Christmas Party Outfit Ideas

Do you stay awake at night wondering what to wear to this year’s Christmas Party? If so, then I have some ideas for you…

All white. See photo above. This outfit is very festive – with a hint to a winter wonderland theme – see what white items you have in your closet and then pair them all together – you can’t go wrong!


The LBD. Timeless, elegant and another safe choice that just works. Add a pop of colour in your shoes or bag for a nod to the cheer of Christmas.


Festive skirt + top combo. A way to wear something a little dazzling and Christmas-sy, without looking like you are off to a dress-up party after this one, is to pair a festive skirt with a top (or jumper) from your regular evening wardrobe!


Sparkly trousers. Fancy a bit of glitter and sparkle? But don’t want to look too fairy-ish? Pair sparkles with trousers for a fabulous (yet festive) nod to the masculine-inspired look.


Christmas Jumper. Last, but most certainly not least, you can always rely on the trusty, yet easily-made chic, Christmas Jumper!



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Parisian style

Ah the Parisian – the well-known epitome of effortless chic.

Elegant, feminine and a sophisticated taste – these words come to mind to describe her.

She knows what flatters her body type (any type is the beautiful type), wears hardly any makeup (as she is comfortable as she is) and owns many pairs of ballet flats (she combines comfort and fashion).

Coco Chanel once famously whispered “fashion fades and only style remains”.

This is true!

How many times have you bought something ‘on-trend’, only for a week later to need the next big thing, then the next – it is an exhausting race to try to keep up with!

I say, invest in classic, timeless and ‘you’ pieces – items that you know you will love and wear years down the track! French women know this too!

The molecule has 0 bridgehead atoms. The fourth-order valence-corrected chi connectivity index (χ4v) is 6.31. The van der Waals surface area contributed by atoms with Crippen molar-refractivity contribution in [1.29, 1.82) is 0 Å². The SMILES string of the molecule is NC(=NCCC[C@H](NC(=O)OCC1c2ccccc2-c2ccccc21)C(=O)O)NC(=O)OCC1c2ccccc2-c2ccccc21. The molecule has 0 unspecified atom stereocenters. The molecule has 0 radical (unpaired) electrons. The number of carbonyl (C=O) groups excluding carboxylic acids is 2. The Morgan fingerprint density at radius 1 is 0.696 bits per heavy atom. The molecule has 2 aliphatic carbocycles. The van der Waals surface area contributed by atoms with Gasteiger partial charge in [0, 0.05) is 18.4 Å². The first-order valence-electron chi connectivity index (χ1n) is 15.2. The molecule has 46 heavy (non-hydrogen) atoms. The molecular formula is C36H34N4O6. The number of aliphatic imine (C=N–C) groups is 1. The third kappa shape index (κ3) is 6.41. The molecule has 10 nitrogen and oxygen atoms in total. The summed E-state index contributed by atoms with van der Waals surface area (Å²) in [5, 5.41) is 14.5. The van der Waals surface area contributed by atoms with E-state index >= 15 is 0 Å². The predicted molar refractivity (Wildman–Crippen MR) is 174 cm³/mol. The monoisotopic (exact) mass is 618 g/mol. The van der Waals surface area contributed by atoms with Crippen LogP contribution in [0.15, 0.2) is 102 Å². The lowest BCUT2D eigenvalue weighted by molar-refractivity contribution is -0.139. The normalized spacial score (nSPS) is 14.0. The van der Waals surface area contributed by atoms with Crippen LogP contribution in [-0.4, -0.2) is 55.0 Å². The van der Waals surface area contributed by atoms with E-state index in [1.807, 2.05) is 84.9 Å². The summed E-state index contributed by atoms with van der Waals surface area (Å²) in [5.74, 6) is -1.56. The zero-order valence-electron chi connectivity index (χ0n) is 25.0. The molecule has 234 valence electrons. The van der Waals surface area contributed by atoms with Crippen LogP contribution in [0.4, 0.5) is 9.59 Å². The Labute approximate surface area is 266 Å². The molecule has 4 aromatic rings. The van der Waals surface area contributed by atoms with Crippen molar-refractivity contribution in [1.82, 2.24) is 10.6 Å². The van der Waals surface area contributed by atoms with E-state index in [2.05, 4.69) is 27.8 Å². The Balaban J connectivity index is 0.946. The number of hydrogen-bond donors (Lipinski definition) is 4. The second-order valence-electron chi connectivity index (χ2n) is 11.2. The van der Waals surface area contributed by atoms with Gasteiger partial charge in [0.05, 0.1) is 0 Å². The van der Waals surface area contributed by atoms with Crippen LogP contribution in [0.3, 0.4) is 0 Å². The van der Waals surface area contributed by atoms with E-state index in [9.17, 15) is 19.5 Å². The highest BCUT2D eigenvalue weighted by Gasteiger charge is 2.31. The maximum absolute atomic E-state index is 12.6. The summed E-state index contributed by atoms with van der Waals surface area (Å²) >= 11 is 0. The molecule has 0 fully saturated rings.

So please, be like the Parisian:

  • Know you are beautiful – inside and out (cheesy but true!)
  • Never rely on a ‘makeup mask’ – see point above
  • Always be comfortable with whatever you wear – no itchy jumpers!
  • Don’t invest too much time or money into trends – they come and they go – your personal style always remains!

(Image credit: Caroline De Maigret & Vogue) 

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The battle between the aviator and the bomber…

Jackets – that is!

Lets start with the Aviator Jacket…

Urban Exploring

In 1917, just after the dawn of flight, that the US Army Aviation Clothing Board commissioned the first pilot jackets (the A-1) to feature high collars, wind flaps, snug-fitting cuffs and zips to protect the fliers from the bitterly cold and often rained-on open cockpits of the day, however this design only lasted four years. Belstaff was at the starting line of aviator jacket design from 1927, with the brand designing jackets (A-2’s) for flying and were extremely popular with adventurers of the day, including non other than the famous Amelia Earhart. The A-2 jackets featured a warm fleece lining, elasticated sleeves and waist, a high wraparound collar, and front pockets. These all assisted the fact that the airplanes of the time could fly higher, thus the cockpits were much colder.

However, the leather material of the A-2’s would get very wet from perspiration and very cold due to the freezing temperatures, meaning the water would freeze and the jackets would become hard, cold and extremely uncomfortable. Also, the new aircraft consisted of a more streamlined design meaning much less space in the cockpit, thus a new jacket had to be made…

Bomber Jacket Interesting Facts History Alpha Industries

Introducing… the bomber jacket! This military jacket appeared in Europe during the late 1950s and then in 1963, the jackets were popularized by European Air Forces. The B-15 jackets were slim, lightweight and warm due to their cotton lining and fur collars. However, after 1945, the cotton was replaced by nylon due to its ability to be resistant to water, mildew, insects and perspiration.
In 1949, an upgrade occurred, and the MA-1 came into existence, due to cockpits being better insulated and this meant the fur collar was replaced with a knitted, elastic collar that allowed for more room for parachute harnesses. It was at this stage that an orange lining was added, so that in the event of a plane crash, the pilot could turn it inside out to aid rescue visibility. It was also at this time that the jacket started to be produced in colors other than the Air Force’s standard issue midnight blue, with sage green being used for extra camouflage in the instance of a crash or emergency landing in hostile areas.
So, there you have it! Do any of my readers own a modern-style aviator jacket or bomber jacket?
Image result for aviator jacket
Bomber Jacket Interesting Facts History Alpha Industries
(credit to: and
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